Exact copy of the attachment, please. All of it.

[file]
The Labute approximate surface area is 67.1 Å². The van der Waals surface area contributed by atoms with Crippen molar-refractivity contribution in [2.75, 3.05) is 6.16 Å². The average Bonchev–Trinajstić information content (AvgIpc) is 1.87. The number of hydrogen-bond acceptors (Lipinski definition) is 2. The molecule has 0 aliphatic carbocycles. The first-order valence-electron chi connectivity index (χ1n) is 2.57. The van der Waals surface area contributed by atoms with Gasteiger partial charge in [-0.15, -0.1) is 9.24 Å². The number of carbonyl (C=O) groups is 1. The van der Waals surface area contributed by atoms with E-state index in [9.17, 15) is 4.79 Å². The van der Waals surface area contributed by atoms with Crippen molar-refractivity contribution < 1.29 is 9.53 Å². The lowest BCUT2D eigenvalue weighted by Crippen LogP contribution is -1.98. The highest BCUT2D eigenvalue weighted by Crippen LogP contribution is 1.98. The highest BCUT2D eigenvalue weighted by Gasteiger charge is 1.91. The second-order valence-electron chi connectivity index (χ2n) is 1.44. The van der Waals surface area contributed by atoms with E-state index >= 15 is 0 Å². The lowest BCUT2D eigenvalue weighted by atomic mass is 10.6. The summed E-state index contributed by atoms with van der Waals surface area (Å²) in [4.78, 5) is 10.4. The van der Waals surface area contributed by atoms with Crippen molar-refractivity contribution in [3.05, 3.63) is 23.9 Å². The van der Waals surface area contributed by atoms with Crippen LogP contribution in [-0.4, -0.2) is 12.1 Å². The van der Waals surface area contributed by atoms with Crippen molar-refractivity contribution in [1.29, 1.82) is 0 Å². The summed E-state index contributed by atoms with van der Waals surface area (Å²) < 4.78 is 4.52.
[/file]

The Labute approximate surface area is 67.1 Å². The van der Waals surface area contributed by atoms with Crippen molar-refractivity contribution in [2.75, 3.05) is 6.16 Å². The average Bonchev–Trinajstić information content (AvgIpc) is 1.87. The number of hydrogen-bond acceptors (Lipinski definition) is 2. The molecule has 0 aliphatic carbocycles. The first-order valence-electron chi connectivity index (χ1n) is 2.57. The van der Waals surface area contributed by atoms with Gasteiger partial charge in [-0.15, -0.1) is 9.24 Å². The number of carbonyl (C=O) groups is 1. The van der Waals surface area contributed by atoms with E-state index in [9.17, 15) is 4.79 Å². The van der Waals surface area contributed by atoms with Crippen molar-refractivity contribution < 1.29 is 9.53 Å². The lowest BCUT2D eigenvalue weighted by Crippen LogP contribution is -1.98. The highest BCUT2D eigenvalue weighted by Crippen LogP contribution is 1.98. The highest BCUT2D eigenvalue weighted by Gasteiger charge is 1.91. The second-order valence-electron chi connectivity index (χ2n) is 1.44. The van der Waals surface area contributed by atoms with E-state index >= 15 is 0 Å². The lowest BCUT2D eigenvalue weighted by atomic mass is 10.6. The summed E-state index contributed by atoms with van der Waals surface area (Å²) in [4.78, 5) is 10.4. The van der Waals surface area contributed by atoms with Crippen molar-refractivity contribution in [3.05, 3.63) is 23.9 Å². The van der Waals surface area contributed by atoms with Crippen LogP contribution in [-0.4, -0.2) is 12.1 Å². The van der Waals surface area contributed by atoms with Crippen molar-refractivity contribution in [1.29, 1.82) is 0 Å². The summed E-state index contributed by atoms with van der Waals surface area (Å²) < 4.78 is 4.52.